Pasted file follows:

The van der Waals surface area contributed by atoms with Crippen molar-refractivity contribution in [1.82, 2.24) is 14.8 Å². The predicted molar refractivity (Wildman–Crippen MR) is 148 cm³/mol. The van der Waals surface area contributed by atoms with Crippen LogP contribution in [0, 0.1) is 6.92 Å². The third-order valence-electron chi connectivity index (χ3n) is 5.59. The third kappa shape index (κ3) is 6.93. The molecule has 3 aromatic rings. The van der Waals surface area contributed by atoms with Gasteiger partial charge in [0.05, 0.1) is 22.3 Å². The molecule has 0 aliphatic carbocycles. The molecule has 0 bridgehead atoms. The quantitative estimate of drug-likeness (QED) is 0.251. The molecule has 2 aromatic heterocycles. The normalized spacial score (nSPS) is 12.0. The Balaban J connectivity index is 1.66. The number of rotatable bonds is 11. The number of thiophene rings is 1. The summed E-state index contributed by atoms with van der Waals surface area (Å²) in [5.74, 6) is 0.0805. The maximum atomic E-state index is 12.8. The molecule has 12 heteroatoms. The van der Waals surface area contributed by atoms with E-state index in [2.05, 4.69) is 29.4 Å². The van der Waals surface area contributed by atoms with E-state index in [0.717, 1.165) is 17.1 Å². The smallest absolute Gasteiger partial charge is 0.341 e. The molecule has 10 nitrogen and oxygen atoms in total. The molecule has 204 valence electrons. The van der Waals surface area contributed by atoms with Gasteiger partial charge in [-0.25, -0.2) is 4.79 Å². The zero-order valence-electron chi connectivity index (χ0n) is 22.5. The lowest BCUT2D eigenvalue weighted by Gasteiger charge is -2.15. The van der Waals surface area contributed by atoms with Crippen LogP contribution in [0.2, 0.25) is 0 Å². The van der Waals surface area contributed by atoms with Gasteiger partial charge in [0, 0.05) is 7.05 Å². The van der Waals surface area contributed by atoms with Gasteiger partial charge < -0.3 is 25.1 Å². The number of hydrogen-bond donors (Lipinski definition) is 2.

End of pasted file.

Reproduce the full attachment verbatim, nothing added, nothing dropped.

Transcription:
The van der Waals surface area contributed by atoms with Crippen molar-refractivity contribution in [1.82, 2.24) is 14.8 Å². The predicted molar refractivity (Wildman–Crippen MR) is 148 cm³/mol. The van der Waals surface area contributed by atoms with Crippen LogP contribution in [0, 0.1) is 6.92 Å². The third-order valence-electron chi connectivity index (χ3n) is 5.59. The third kappa shape index (κ3) is 6.93. The molecule has 3 aromatic rings. The van der Waals surface area contributed by atoms with Gasteiger partial charge in [0.05, 0.1) is 22.3 Å². The molecule has 0 aliphatic carbocycles. The molecule has 0 bridgehead atoms. The quantitative estimate of drug-likeness (QED) is 0.251. The molecule has 2 aromatic heterocycles. The normalized spacial score (nSPS) is 12.0. The Balaban J connectivity index is 1.66. The number of rotatable bonds is 11. The number of thiophene rings is 1. The summed E-state index contributed by atoms with van der Waals surface area (Å²) in [5.74, 6) is 0.0805. The maximum atomic E-state index is 12.8. The molecule has 12 heteroatoms. The van der Waals surface area contributed by atoms with E-state index in [2.05, 4.69) is 29.4 Å². The van der Waals surface area contributed by atoms with E-state index in [0.717, 1.165) is 17.1 Å². The smallest absolute Gasteiger partial charge is 0.341 e. The molecule has 10 nitrogen and oxygen atoms in total. The molecule has 204 valence electrons. The van der Waals surface area contributed by atoms with Gasteiger partial charge in [-0.25, -0.2) is 4.79 Å². The zero-order valence-electron chi connectivity index (χ0n) is 22.5. The lowest BCUT2D eigenvalue weighted by Gasteiger charge is -2.15. The van der Waals surface area contributed by atoms with Crippen LogP contribution in [0.2, 0.25) is 0 Å². The van der Waals surface area contributed by atoms with Gasteiger partial charge in [0, 0.05) is 7.05 Å². The van der Waals surface area contributed by atoms with Gasteiger partial charge < -0.3 is 25.1 Å². The number of hydrogen-bond donors (Lipinski definition) is 2.